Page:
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Them Crooked Vultures: a supergroup worthy of the title

Them Crooked Vultures

  • Them Crooked Vultures
  • DGC/Interscope/Universal

The band name looks like the product of a random word-generator, but you probably need to come up with something a little off the wall when several million rock fans are fixated on your first baby steps as a group (the Traveling Wilburys was another case in point). The debut album from drummer Dave Grohl (of Nirvana and Foo Fighters), singer-guitarist Josh Homme (Queens of the Stone Age) and bassist-keyboardist John Paul Jones (Led Zeppelin) abounds in sudden detours and aural illusions, as if the trio were determined to shake off anyone expecting to hear a tidy amalgam of each musician's past.

Of course we knew it would be a heavy record, and it is, in every way. The 13 songs are virtually all about being a rag-doll of passion, a glutton for dangerous substances or a hopeless animal for whom oblivion may be the best available option.

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Ironically (or not), the music for these bleak anthems is confident, disciplined and full of invention. None of these songs travel in a straight line. Most are multipart compositions that save some of their best moves till the point at which you think you've heard everything. Several flicker out with a coda brightly at odds with all that's gone before, such as the brass-band waltz at the end of Mind Eraser, No Chaser or the seedy space-café groove that finishes Caligulove .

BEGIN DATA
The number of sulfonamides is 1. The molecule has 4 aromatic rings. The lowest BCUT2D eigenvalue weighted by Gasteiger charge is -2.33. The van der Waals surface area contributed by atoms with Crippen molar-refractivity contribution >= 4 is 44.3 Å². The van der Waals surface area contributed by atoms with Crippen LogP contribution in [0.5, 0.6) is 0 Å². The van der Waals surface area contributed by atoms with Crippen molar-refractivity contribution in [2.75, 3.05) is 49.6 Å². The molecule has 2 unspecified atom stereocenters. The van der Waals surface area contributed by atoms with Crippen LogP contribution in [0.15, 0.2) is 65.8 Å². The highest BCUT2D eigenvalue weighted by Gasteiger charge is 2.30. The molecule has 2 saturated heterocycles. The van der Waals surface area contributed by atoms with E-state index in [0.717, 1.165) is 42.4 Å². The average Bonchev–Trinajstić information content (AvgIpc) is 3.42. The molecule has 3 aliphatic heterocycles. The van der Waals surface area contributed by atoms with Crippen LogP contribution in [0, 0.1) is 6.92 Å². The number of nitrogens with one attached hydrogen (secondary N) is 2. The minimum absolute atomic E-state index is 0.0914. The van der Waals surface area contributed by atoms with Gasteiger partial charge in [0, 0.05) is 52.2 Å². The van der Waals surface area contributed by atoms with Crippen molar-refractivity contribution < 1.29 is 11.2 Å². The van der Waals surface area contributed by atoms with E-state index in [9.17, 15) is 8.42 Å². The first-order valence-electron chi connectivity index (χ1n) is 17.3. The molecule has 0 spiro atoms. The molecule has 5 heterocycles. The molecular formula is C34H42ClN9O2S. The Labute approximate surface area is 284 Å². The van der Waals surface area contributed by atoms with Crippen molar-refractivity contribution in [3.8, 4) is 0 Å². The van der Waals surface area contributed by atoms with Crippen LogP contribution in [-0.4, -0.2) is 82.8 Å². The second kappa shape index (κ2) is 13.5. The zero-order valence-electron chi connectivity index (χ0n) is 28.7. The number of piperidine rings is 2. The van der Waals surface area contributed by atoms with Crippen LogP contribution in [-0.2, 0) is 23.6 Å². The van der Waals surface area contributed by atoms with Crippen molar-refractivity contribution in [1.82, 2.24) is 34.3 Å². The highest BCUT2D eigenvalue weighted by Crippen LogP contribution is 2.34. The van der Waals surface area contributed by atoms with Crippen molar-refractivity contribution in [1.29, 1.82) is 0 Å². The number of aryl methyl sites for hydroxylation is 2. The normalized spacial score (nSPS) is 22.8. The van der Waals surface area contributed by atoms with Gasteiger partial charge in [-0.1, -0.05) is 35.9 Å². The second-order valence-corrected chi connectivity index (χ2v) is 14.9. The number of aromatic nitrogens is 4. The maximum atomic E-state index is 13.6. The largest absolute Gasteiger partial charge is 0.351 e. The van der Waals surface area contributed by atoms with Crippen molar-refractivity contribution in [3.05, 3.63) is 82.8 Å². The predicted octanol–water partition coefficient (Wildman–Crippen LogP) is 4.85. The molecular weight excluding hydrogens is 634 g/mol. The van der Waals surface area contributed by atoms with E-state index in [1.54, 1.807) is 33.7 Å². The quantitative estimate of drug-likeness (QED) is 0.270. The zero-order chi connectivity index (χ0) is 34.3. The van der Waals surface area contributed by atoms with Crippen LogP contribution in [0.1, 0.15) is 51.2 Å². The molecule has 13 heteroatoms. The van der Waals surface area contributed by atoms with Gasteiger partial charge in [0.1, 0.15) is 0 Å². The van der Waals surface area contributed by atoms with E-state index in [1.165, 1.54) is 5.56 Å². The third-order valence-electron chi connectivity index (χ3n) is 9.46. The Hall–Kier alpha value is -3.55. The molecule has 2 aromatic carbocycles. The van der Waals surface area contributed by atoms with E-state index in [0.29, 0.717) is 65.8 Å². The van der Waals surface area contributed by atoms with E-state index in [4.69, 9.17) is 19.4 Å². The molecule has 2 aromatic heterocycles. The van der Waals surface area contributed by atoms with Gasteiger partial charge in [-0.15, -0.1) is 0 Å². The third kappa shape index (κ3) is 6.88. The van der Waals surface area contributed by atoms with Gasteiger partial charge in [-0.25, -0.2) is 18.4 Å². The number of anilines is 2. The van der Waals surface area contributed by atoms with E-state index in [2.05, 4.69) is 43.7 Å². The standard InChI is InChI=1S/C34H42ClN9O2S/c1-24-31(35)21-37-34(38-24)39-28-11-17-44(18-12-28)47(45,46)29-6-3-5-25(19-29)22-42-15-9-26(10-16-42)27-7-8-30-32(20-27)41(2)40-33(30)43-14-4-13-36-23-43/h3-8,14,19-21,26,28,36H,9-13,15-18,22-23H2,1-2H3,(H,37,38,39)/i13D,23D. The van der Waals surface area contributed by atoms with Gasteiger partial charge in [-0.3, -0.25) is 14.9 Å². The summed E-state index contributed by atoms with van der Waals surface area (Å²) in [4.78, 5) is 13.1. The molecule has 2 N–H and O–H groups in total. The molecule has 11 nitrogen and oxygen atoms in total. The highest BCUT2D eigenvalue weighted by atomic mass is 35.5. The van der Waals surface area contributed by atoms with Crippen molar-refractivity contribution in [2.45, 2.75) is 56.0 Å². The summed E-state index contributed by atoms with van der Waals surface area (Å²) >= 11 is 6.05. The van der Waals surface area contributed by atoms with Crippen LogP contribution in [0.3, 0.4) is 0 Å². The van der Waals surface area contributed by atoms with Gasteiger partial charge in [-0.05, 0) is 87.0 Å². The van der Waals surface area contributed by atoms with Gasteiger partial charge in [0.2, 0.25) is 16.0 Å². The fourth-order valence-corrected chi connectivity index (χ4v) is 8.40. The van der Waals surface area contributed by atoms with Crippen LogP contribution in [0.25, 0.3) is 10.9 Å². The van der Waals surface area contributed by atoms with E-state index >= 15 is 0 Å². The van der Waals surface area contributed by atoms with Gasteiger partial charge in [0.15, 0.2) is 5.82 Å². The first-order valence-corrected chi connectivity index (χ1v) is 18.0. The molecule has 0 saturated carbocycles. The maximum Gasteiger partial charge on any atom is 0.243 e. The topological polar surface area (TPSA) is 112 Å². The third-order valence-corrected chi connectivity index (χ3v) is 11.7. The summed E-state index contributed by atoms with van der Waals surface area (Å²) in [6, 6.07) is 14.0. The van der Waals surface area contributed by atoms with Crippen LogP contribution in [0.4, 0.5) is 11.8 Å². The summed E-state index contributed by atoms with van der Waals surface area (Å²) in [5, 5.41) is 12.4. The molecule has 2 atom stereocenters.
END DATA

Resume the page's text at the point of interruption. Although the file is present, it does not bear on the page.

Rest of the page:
The album is full of hard-knuckle rhythms and off-kilter grooves, and relatively light on big solos (a good sign for this band's future). Elephants starts with what seems like an open dispute about the right tempo, as the initial guitar riff is repeatedly run over by a faster version in octave guitar and bass. Bandoliers has more displaced rhythmic accents than a Tchaikovsky waltz. But these guys can go the other way too: Just when No One Loves Me & Neither Do I seems likely to end, they launch a simpler, even more powerful variant of the riff that's been driving the song.

The smeary, bleary Interlude With Ludes rides a relatively slack groove, as you might expect from the title. "I know together we'll make the possible totally impossible," Homme sings, in a number that sounds like a Kinks tune that has spent the night under a bridge. Other echoes of other bands show up through these tracks, but in the end this is a strong disc by a group with its own identity.

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About the Author

Robert Everett-Green is a feature writer at The Globe and Mail. He was born in Edmonton and grew up there and on a farm in eastern Alberta. He was a professional musician for several years before leaving that task to better hands. More

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